Mojo, ‘interpretation’ and a rescue of sorts

Mojo, ‘interpretation’ and a rescue of sorts

There’s nothing quite so good as recovering one’s mojo – and today it happened for Nightfall‘s construction team.  After 50 rain days in a row,  this morning under magnificent blue skies, out came the mower, the welder and the sewing machine. Together in the sunshine, these essential tools of construction purred, whirred and flashed – a special fresh milestone which filled our souls with joy: the ‘building’ of Australia’s newest luxury camp is finally back on track. (yes, I know, the wet weather is not entirely over, but we do need to look on the bright side!)

It’s been a difficult six weeks. Before Australia Day we seemed to be flying along, making rewarding progress and then bang: rain, showers and more rain!  No sewing canvas, no welding tent frames, no landscaping: no nothing, except working to stay dry, tie-up loose ends and keep our spirits intact. Perhaps focus is difficult when you can’t see much progress on the ground.  In reality, I can look back and see lots of things ticked-off from the ‘to-do’ list,  including further improvements to our website, finalising our camp kitchen design and ordering the Nightfall’s custom-made wood-fired oven and grill. Fire-cooked organic organic food will be a signature experience when our luxury tent accommodation opens, so your host chef Steve is chomping at the bit as he waits for his new toy.

The past few weeks have also given us time to get our teeth into the nitty gritty of completing our Eco-tourism Australia certification. Nightfall‘s wilderness experience has been carefully designed to meet the highest ‘advanced eco-tourism’ status, but there’s a fair bit of work required to prove we’re operating at world’s best practice standard. At this top level, eco-certification is about more than running a sustainable eco-sensitive operation. It’s as much about ensuring a high-quality experience in nature, where you’ll easily be able to access and learn more about the wonders of our world-heritage setting. This ‘interpretation’ may come through knowledge shared by a local guide, a self-guided adventure, our literature and library or the comfort of your tent, as the wildlife comes to you.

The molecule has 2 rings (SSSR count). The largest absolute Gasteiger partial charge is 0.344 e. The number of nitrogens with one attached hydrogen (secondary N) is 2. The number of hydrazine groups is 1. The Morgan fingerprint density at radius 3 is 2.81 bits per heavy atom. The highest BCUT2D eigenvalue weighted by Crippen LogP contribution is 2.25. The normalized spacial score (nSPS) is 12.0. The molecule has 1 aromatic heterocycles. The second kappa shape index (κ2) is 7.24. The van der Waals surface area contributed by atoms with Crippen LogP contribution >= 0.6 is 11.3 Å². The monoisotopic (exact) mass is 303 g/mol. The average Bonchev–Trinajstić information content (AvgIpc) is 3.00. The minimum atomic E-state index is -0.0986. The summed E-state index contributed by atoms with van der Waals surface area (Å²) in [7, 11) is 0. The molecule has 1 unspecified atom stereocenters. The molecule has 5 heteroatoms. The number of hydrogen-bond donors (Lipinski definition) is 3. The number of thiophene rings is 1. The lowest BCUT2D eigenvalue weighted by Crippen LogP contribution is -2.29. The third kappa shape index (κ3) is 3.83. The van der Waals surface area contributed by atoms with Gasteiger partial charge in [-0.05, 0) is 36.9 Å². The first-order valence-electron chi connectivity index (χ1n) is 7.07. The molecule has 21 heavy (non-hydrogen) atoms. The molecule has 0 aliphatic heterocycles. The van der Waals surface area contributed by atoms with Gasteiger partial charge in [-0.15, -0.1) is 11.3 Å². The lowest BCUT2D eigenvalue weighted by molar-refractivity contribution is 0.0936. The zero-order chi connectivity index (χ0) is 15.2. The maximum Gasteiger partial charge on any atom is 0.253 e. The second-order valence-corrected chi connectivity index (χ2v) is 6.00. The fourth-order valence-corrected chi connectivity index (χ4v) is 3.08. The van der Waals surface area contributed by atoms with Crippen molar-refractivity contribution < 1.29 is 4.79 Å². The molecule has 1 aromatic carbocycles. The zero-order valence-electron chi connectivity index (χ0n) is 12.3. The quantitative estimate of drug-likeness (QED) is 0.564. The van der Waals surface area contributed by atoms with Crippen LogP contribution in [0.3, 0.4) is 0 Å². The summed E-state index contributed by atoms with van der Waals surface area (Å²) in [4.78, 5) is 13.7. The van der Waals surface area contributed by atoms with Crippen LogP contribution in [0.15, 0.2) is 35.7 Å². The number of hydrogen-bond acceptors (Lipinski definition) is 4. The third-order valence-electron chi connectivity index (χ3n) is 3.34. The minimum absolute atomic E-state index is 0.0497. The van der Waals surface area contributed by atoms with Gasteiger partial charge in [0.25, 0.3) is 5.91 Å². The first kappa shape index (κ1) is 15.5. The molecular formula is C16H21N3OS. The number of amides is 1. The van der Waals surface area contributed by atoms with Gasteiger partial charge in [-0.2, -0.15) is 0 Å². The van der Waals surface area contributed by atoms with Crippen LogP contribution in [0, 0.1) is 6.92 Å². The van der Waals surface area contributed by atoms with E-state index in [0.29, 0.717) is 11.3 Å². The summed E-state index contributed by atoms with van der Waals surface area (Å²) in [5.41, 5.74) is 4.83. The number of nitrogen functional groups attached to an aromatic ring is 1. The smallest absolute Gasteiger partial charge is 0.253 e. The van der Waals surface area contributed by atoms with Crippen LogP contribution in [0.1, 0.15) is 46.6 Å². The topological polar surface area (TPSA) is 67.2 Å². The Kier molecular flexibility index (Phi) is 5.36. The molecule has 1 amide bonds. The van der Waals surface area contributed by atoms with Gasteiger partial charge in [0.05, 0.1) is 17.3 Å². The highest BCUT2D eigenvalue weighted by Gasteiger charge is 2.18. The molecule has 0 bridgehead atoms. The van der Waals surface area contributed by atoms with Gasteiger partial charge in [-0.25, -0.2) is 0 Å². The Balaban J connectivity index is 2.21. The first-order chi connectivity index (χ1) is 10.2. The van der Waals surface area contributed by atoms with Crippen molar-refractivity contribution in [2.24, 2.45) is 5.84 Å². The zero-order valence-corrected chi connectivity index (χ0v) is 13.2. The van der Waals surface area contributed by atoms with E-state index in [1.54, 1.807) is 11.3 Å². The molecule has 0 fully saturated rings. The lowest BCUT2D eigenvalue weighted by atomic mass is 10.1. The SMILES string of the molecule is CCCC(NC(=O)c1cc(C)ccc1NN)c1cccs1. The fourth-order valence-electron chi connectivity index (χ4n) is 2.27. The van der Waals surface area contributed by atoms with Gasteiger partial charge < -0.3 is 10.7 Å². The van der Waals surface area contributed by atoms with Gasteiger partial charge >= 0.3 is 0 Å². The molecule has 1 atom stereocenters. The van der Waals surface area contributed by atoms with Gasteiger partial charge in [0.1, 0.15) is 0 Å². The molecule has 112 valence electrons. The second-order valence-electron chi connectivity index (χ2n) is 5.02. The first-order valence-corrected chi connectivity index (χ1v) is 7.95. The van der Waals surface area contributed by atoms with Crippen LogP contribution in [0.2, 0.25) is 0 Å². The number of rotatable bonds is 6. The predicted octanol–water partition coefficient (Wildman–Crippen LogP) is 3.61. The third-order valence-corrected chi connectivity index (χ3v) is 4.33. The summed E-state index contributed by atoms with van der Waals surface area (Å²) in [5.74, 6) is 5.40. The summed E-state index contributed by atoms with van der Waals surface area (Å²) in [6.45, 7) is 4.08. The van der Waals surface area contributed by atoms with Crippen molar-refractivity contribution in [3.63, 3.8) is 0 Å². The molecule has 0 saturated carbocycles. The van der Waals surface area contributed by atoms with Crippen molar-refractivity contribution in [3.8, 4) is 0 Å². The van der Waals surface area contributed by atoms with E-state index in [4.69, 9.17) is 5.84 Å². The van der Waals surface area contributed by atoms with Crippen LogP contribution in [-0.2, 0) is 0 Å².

Speaking of wildlife, today was also punctuated with a little rescue of sorts, as we relocated hundreds of tadpoles whose rapidly-drying puddle nurseries were about to turn to mud. Luckily we had the perfect new home — the pond in Nightfall‘s orchard vegetable garden. It’s exciting to watch these little guys evolve, especially the day you find them sitting on the pond rocks, finally looking like little frogs. At this point you can tell which species they are. The frog pond plays a vital part in our permaculture system — frogs and birds eat the bugs in the garden, avoiding the need to use chemical controls.

Such is the balance of nature which inspires us to protect this incredible wilderness which sustains us all.